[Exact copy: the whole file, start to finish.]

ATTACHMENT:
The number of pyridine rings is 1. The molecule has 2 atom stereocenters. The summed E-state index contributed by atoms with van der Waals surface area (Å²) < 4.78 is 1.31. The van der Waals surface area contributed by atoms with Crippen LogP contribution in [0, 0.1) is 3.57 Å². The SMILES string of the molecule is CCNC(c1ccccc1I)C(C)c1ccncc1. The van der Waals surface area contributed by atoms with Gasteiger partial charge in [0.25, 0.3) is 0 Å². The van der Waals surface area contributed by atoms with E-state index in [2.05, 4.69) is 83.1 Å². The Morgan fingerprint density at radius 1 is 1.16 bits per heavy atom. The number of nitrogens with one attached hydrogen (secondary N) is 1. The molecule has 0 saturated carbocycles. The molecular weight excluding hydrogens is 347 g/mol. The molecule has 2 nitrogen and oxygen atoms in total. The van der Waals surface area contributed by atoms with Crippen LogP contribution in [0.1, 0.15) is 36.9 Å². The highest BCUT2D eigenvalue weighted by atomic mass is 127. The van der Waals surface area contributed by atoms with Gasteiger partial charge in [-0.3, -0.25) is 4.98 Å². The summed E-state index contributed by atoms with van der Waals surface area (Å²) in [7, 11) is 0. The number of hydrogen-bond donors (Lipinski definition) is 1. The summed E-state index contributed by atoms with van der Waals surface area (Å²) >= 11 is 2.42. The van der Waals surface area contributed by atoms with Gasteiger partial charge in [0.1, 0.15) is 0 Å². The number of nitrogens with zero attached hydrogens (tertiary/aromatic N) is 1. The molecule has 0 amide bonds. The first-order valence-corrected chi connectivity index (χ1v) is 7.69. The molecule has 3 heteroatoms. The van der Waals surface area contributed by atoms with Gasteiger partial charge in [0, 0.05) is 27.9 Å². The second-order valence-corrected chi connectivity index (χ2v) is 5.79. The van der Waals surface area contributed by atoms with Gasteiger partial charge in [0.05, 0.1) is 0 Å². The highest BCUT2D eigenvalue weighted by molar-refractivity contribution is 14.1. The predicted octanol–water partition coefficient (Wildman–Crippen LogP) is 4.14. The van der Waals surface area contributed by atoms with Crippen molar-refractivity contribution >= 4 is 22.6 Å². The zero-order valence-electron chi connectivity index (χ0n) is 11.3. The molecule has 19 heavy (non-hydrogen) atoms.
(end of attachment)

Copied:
The number of pyridine rings is 1. The molecule has 2 atom stereocenters. The summed E-state index contributed by atoms with van der Waals surface area (Å²) < 4.78 is 1.31. The van der Waals surface area contributed by atoms with Crippen LogP contribution in [0, 0.1) is 3.57 Å². The SMILES string of the molecule is CCNC(c1ccccc1I)C(C)c1ccncc1. The van der Waals surface area contributed by atoms with Gasteiger partial charge in [0.25, 0.3) is 0 Å². The van der Waals surface area contributed by atoms with E-state index in [2.05, 4.69) is 83.1 Å². The Morgan fingerprint density at radius 1 is 1.16 bits per heavy atom. The number of nitrogens with one attached hydrogen (secondary N) is 1. The molecule has 0 saturated carbocycles. The molecular weight excluding hydrogens is 347 g/mol. The molecule has 2 nitrogen and oxygen atoms in total. The van der Waals surface area contributed by atoms with Crippen LogP contribution in [0.1, 0.15) is 36.9 Å². The highest BCUT2D eigenvalue weighted by atomic mass is 127. The van der Waals surface area contributed by atoms with Gasteiger partial charge in [-0.3, -0.25) is 4.98 Å². The summed E-state index contributed by atoms with van der Waals surface area (Å²) in [7, 11) is 0. The number of hydrogen-bond donors (Lipinski definition) is 1. The summed E-state index contributed by atoms with van der Waals surface area (Å²) >= 11 is 2.42. The van der Waals surface area contributed by atoms with Gasteiger partial charge in [0.1, 0.15) is 0 Å². The number of nitrogens with zero attached hydrogens (tertiary/aromatic N) is 1. The molecule has 0 amide bonds. The first-order valence-corrected chi connectivity index (χ1v) is 7.69. The molecule has 3 heteroatoms. The van der Waals surface area contributed by atoms with Gasteiger partial charge in [0, 0.05) is 27.9 Å². The second-order valence-corrected chi connectivity index (χ2v) is 5.79. The van der Waals surface area contributed by atoms with Gasteiger partial charge in [0.05, 0.1) is 0 Å². The highest BCUT2D eigenvalue weighted by molar-refractivity contribution is 14.1. The predicted octanol–water partition coefficient (Wildman–Crippen LogP) is 4.14. The van der Waals surface area contributed by atoms with Crippen molar-refractivity contribution >= 4 is 22.6 Å². The zero-order valence-electron chi connectivity index (χ0n) is 11.3. The molecule has 19 heavy (non-hydrogen) atoms.